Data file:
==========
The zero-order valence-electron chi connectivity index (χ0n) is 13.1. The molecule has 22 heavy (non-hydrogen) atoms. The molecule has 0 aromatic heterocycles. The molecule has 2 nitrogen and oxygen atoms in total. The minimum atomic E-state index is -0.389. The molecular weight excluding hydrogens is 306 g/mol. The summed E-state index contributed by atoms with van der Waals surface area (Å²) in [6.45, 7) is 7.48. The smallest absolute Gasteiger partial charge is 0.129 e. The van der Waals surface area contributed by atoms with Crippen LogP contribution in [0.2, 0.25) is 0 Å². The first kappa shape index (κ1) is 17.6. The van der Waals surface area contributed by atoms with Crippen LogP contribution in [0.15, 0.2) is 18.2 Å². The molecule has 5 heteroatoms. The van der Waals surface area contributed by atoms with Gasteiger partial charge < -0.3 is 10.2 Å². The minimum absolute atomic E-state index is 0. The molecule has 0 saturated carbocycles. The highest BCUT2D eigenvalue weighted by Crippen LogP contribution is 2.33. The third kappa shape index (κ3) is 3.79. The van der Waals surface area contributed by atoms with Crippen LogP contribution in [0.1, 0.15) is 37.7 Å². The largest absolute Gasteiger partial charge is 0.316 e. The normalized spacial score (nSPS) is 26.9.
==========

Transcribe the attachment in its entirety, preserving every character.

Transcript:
The zero-order valence-electron chi connectivity index (χ0n) is 13.1. The molecule has 22 heavy (non-hydrogen) atoms. The molecule has 0 aromatic heterocycles. The molecule has 2 nitrogen and oxygen atoms in total. The minimum atomic E-state index is -0.389. The molecular weight excluding hydrogens is 306 g/mol. The summed E-state index contributed by atoms with van der Waals surface area (Å²) in [6.45, 7) is 7.48. The smallest absolute Gasteiger partial charge is 0.129 e. The van der Waals surface area contributed by atoms with Crippen LogP contribution in [0.2, 0.25) is 0 Å². The first kappa shape index (κ1) is 17.6. The van der Waals surface area contributed by atoms with Crippen LogP contribution in [0.15, 0.2) is 18.2 Å². The molecule has 5 heteroatoms. The van der Waals surface area contributed by atoms with Gasteiger partial charge < -0.3 is 10.2 Å². The minimum absolute atomic E-state index is 0. The molecule has 0 saturated carbocycles. The highest BCUT2D eigenvalue weighted by Crippen LogP contribution is 2.33. The third kappa shape index (κ3) is 3.79. The van der Waals surface area contributed by atoms with Crippen LogP contribution in [0.1, 0.15) is 37.7 Å². The largest absolute Gasteiger partial charge is 0.316 e. The normalized spacial score (nSPS) is 26.9.